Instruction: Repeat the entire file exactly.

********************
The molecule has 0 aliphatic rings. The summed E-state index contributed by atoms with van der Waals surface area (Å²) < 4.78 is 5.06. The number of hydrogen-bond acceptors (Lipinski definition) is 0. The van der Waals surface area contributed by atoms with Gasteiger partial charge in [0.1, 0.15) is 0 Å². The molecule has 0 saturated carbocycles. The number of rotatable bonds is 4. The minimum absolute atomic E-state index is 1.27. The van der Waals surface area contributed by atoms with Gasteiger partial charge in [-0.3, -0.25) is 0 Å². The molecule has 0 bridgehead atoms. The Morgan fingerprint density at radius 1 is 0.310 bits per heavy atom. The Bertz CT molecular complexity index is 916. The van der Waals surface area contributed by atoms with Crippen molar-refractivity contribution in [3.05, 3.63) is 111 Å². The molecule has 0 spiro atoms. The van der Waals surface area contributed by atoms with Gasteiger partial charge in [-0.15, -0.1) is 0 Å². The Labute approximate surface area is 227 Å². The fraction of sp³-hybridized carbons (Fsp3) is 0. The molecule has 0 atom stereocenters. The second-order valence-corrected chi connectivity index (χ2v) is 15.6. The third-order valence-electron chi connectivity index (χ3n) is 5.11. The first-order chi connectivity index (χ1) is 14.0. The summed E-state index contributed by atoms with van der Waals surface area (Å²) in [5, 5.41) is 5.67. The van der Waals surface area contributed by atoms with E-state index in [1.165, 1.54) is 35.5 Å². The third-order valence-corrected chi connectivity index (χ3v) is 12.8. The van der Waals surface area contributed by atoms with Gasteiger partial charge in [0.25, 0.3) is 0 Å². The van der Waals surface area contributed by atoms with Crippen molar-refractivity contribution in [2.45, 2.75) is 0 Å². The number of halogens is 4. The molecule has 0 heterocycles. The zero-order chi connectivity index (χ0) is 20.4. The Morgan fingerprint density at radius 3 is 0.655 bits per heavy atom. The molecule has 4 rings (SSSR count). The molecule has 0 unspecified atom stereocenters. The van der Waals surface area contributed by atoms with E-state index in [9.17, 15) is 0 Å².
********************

The molecule has 0 aliphatic rings. The summed E-state index contributed by atoms with van der Waals surface area (Å²) < 4.78 is 5.06. The number of hydrogen-bond acceptors (Lipinski definition) is 0. The van der Waals surface area contributed by atoms with Gasteiger partial charge in [0.1, 0.15) is 0 Å². The molecule has 0 saturated carbocycles. The number of rotatable bonds is 4. The minimum absolute atomic E-state index is 1.27. The van der Waals surface area contributed by atoms with Gasteiger partial charge in [-0.3, -0.25) is 0 Å². The molecule has 0 bridgehead atoms. The Morgan fingerprint density at radius 1 is 0.310 bits per heavy atom. The Bertz CT molecular complexity index is 916. The van der Waals surface area contributed by atoms with Crippen molar-refractivity contribution in [3.05, 3.63) is 111 Å². The molecule has 0 spiro atoms. The van der Waals surface area contributed by atoms with Gasteiger partial charge in [-0.15, -0.1) is 0 Å². The Labute approximate surface area is 227 Å². The fraction of sp³-hybridized carbons (Fsp3) is 0. The molecule has 0 atom stereocenters. The second-order valence-corrected chi connectivity index (χ2v) is 15.6. The third-order valence-electron chi connectivity index (χ3n) is 5.11. The first-order chi connectivity index (χ1) is 14.0. The summed E-state index contributed by atoms with van der Waals surface area (Å²) in [5, 5.41) is 5.67. The van der Waals surface area contributed by atoms with E-state index in [1.165, 1.54) is 35.5 Å². The third-order valence-corrected chi connectivity index (χ3v) is 12.8. The van der Waals surface area contributed by atoms with Gasteiger partial charge in [0.25, 0.3) is 0 Å². The van der Waals surface area contributed by atoms with Crippen molar-refractivity contribution in [2.45, 2.75) is 0 Å². The number of halogens is 4. The molecule has 0 heterocycles. The zero-order chi connectivity index (χ0) is 20.4. The Morgan fingerprint density at radius 3 is 0.655 bits per heavy atom. The molecule has 4 rings (SSSR count). The molecule has 0 unspecified atom stereocenters. The van der Waals surface area contributed by atoms with E-state index in [9.17, 15) is 0 Å².